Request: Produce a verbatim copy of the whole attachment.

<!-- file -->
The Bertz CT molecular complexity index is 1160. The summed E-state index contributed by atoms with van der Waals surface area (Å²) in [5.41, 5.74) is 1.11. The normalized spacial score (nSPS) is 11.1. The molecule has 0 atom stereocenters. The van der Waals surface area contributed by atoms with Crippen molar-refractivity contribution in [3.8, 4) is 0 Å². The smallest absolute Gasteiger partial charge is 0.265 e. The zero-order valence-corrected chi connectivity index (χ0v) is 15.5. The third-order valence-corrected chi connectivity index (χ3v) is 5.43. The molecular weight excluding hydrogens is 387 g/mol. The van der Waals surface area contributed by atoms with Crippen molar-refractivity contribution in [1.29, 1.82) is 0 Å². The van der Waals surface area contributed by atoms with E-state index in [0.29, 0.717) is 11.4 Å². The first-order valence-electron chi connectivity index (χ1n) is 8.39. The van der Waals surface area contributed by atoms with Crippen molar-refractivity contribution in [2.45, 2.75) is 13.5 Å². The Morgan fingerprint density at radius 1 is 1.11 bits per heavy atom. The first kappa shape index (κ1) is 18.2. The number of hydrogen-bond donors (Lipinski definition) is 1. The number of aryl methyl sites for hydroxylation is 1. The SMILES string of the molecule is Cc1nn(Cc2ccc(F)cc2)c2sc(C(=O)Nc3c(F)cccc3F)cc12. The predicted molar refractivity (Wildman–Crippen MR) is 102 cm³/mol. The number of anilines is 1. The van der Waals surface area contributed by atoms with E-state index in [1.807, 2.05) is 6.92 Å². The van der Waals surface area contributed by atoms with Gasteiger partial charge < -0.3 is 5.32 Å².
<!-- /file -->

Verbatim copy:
The Bertz CT molecular complexity index is 1160. The summed E-state index contributed by atoms with van der Waals surface area (Å²) in [5.41, 5.74) is 1.11. The normalized spacial score (nSPS) is 11.1. The molecule has 0 atom stereocenters. The van der Waals surface area contributed by atoms with Crippen molar-refractivity contribution in [3.8, 4) is 0 Å². The smallest absolute Gasteiger partial charge is 0.265 e. The zero-order valence-corrected chi connectivity index (χ0v) is 15.5. The third-order valence-corrected chi connectivity index (χ3v) is 5.43. The molecular weight excluding hydrogens is 387 g/mol. The van der Waals surface area contributed by atoms with Crippen molar-refractivity contribution in [1.29, 1.82) is 0 Å². The van der Waals surface area contributed by atoms with E-state index in [0.29, 0.717) is 11.4 Å². The first-order valence-electron chi connectivity index (χ1n) is 8.39. The van der Waals surface area contributed by atoms with Crippen molar-refractivity contribution in [2.45, 2.75) is 13.5 Å². The Morgan fingerprint density at radius 1 is 1.11 bits per heavy atom. The first kappa shape index (κ1) is 18.2. The number of hydrogen-bond donors (Lipinski definition) is 1. The number of aryl methyl sites for hydroxylation is 1. The SMILES string of the molecule is Cc1nn(Cc2ccc(F)cc2)c2sc(C(=O)Nc3c(F)cccc3F)cc12. The predicted molar refractivity (Wildman–Crippen MR) is 102 cm³/mol. The number of anilines is 1. The van der Waals surface area contributed by atoms with E-state index in [1.807, 2.05) is 6.92 Å². The van der Waals surface area contributed by atoms with Gasteiger partial charge < -0.3 is 5.32 Å².